Will Kendrew (right) is a Territory musician who has embraced this model of music production and distribution. Like many artists he can only afford to make music part-time. Seldom Party is his music blog. It not only motivates him to keep producing music, it is also a stage from which he 'performs'. And publishes drawings and musings.. Being based in the Central Australian community of Yuendumu – 293 kms north west of Alice Springs - it also helps him tackle the geographical isolation that so often plagues NT musicians, allowing him to stay in touch with music culture everywhere else too.

Look up 'glib' in the dictionary and you might just find a picture of Will's grinning face next to it... In his mid-20s he is equally comfortable embracing his inner geek as he is spilling the beans on his 'brief' career playing with several bands overseas. Says Will, "My musical background involves [mainly] playing bass in the London-based post-rock band, They Don't Sleep for three years... Before that I played a lot of acoustic stuff, put on music nights and released a couple of friends-based compilation CDs." (He was also one of the twelve musicians who attended last year's Alice Springs Songwriters Retreat held by Music NT). It's also pretty evident that Will has thought in depth about his music blog and its purpose. In a very entertaining way.

There is method to his madness... While it's still in its early days, Will gives excellent insight into how his Seldom Party music blog might one day turn his 'night job' (as a part-time musician) into a day job (full-time professional musician).

While it may - or may not happen - he's going to give it his best shot. And have fun trying. Music NT spoke to Will Kendrew about his blog. And other stuff. Party on...

Music NT: How did you come to be in the NT? And how long have you been here?
Will Kendrew: I am 26, have been in the NT for a year-and-a-half, and I came here via Hong Kong and Melbourne in reaction to the grime and depression of London, and a job advertising the desert.

MuNT: What bands have you played in, including NT bands.
WK: I toured the UK numerous times playing bass, over-partying, oft-bleeding and under-sleeping in the post rock outfit, They Don’t Sleep. Some of our music is still available on an ugly image-broken Myspace. Before that I mainly played acoustic and alone (Fourteen Birds), except for one brief foray into a big alt. rock/pop band, which I liked but embarrassed me (The Girl With the Electric Hand).

I have not yet been lucky enough to play with an NT band, although I’ve been meaning to start something up between the talented vocalists out here and my electronic offerings.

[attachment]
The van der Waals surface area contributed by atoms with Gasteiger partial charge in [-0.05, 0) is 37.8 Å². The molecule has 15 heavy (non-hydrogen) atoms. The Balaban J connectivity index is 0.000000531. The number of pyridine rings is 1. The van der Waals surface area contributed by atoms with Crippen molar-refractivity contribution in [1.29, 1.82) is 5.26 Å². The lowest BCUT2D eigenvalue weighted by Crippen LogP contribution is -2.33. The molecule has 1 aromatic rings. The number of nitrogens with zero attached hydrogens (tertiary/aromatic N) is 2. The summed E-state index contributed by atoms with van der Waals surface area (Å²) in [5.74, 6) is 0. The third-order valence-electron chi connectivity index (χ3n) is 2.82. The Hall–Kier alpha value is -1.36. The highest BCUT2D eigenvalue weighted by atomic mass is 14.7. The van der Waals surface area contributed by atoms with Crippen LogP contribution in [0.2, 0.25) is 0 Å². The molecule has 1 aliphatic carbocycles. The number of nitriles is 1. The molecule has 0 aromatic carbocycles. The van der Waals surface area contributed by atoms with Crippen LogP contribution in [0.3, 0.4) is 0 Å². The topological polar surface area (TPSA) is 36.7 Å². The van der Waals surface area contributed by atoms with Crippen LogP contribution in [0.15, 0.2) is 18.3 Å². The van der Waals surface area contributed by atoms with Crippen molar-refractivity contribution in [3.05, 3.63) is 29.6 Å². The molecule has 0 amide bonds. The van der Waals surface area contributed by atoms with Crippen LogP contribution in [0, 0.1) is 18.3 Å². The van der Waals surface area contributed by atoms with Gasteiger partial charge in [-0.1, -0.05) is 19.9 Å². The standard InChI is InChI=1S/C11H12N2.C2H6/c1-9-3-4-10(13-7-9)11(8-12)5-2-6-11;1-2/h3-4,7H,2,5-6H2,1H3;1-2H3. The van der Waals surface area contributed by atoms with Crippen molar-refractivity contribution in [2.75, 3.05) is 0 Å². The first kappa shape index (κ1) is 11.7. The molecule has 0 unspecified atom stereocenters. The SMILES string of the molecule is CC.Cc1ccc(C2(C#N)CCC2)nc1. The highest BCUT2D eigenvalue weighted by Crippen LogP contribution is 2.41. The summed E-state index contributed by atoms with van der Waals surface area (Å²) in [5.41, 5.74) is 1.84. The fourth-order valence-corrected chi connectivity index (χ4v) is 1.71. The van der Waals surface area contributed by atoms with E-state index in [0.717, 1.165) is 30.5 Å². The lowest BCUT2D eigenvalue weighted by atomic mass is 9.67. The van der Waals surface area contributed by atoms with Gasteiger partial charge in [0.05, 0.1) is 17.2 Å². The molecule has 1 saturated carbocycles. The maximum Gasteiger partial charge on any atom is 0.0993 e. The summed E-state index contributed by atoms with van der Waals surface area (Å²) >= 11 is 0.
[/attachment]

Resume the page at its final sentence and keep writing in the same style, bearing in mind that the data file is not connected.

MuNT: Do you collaborate with other NT musicians? If so, who and how..
WK: The closest I have gotten is recording in the studio with the Warlpiri men here in Yuendumu, jamming at the Alice Springs Songwriter’s Retreat at the Ross River Homestead, or in back gardens, riverbeds and the Water Tank in Alice Springs.

MuNT: Why did you start your Seldom Party blog?
WK: 1) I wanted a platform to display myself.
2) While broadening my spreadsheet horizons I read a quote by Vince Lombardi, “respected American football coach” in the weekly ‘Excel Addict’ newsletter: “The difference between a successful person and others is not a lack of strength, not a lack of knowledge, but rather a lack of will.”
3) I finished my computing for the day and set about finally writing, recording and releasing some of the ideas from my head.

MuNT: Do you have any particular ambitions for the blog?
WK: I like the idea - and the eventuality - of people listening to my songs… I had a conversation at the Australasian World Music Expo in Melbourne (November 2009) on a rainy Swanston Street with a - bar the meter long rat-tail - hairless man about people liking me. He said, “It’s alright to like yourself but it’s better to have 14 million others liking you”. I don’t know if I agree with him entirely but I get his point.

MuNT: Where did you get the name ‘Seldom Party’ from? Does it mean anything in particular?
WK: It is pretty much a direct take on the lack of party action one has available to them living in the desert. It came about through reading something boring though. I can’t remember what it was but a sentence something along the lines of… “She was seldom party to the eating of the chicken”. The two words struck me as complementary, and I liked them so much out of context that they became my blog name.

MuNT: How do you go about making and recording your music?
WK: This batch originated from playing with my loop pedal until it started sounding good. Though there are few opportunities to play live nearby I’ve been trying to write songs that are interesting to watch as well as listen to, hence the sometimes unusual song structures.

I live alone and my living room is (literally) living proof. I record in there and have spent the last year of pay days on ebay adding mics, plug ins, soundcards, pre-amps, computer(s), a (failed attempt at a) reel-o-reel, etc. I am happy with it at last… except perhaps for that sultry ribbon mic I spied last week…